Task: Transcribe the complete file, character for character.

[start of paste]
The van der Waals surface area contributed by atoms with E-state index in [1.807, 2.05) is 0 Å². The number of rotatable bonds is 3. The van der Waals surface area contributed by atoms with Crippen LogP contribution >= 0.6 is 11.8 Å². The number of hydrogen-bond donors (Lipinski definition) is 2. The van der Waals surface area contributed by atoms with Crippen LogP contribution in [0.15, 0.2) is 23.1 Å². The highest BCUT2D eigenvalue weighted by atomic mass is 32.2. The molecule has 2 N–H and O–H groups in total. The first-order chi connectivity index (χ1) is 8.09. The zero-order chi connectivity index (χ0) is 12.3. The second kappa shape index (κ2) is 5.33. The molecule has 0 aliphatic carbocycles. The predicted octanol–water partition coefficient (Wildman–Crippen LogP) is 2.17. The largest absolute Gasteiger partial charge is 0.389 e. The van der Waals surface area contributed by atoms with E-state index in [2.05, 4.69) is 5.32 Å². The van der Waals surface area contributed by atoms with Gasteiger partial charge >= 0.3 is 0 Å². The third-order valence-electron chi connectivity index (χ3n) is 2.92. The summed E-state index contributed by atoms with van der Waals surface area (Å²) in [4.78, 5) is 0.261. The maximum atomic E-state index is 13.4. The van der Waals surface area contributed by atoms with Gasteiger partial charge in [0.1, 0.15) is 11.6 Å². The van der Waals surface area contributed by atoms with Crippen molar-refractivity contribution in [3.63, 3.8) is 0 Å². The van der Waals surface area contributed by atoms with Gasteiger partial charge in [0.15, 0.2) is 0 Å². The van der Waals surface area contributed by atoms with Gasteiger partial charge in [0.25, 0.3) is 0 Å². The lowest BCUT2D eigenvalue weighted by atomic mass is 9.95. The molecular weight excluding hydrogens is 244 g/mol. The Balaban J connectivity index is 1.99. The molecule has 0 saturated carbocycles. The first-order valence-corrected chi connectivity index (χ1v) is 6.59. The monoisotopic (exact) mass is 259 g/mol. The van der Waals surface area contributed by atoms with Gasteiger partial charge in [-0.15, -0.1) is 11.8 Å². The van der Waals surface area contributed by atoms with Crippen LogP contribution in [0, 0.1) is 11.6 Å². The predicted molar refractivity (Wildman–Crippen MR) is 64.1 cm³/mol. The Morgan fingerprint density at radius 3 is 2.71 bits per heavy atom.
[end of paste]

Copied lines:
The van der Waals surface area contributed by atoms with E-state index in [1.807, 2.05) is 0 Å². The number of rotatable bonds is 3. The van der Waals surface area contributed by atoms with Crippen LogP contribution >= 0.6 is 11.8 Å². The number of hydrogen-bond donors (Lipinski definition) is 2. The van der Waals surface area contributed by atoms with Crippen LogP contribution in [0.15, 0.2) is 23.1 Å². The highest BCUT2D eigenvalue weighted by atomic mass is 32.2. The molecule has 2 N–H and O–H groups in total. The first-order chi connectivity index (χ1) is 8.09. The zero-order chi connectivity index (χ0) is 12.3. The second kappa shape index (κ2) is 5.33. The molecule has 0 aliphatic carbocycles. The predicted octanol–water partition coefficient (Wildman–Crippen LogP) is 2.17. The largest absolute Gasteiger partial charge is 0.389 e. The van der Waals surface area contributed by atoms with E-state index in [2.05, 4.69) is 5.32 Å². The van der Waals surface area contributed by atoms with Gasteiger partial charge >= 0.3 is 0 Å². The third-order valence-electron chi connectivity index (χ3n) is 2.92. The summed E-state index contributed by atoms with van der Waals surface area (Å²) in [4.78, 5) is 0.261. The maximum atomic E-state index is 13.4. The van der Waals surface area contributed by atoms with Gasteiger partial charge in [0.1, 0.15) is 11.6 Å². The van der Waals surface area contributed by atoms with Crippen molar-refractivity contribution in [3.63, 3.8) is 0 Å². The van der Waals surface area contributed by atoms with Gasteiger partial charge in [0.15, 0.2) is 0 Å². The van der Waals surface area contributed by atoms with Gasteiger partial charge in [0.25, 0.3) is 0 Å². The lowest BCUT2D eigenvalue weighted by atomic mass is 9.95. The molecular weight excluding hydrogens is 244 g/mol. The Balaban J connectivity index is 1.99. The molecule has 0 saturated carbocycles. The first-order valence-corrected chi connectivity index (χ1v) is 6.59. The monoisotopic (exact) mass is 259 g/mol. The van der Waals surface area contributed by atoms with Gasteiger partial charge in [-0.15, -0.1) is 11.8 Å². The van der Waals surface area contributed by atoms with Crippen LogP contribution in [0, 0.1) is 11.6 Å². The predicted molar refractivity (Wildman–Crippen MR) is 64.1 cm³/mol. The Morgan fingerprint density at radius 3 is 2.71 bits per heavy atom.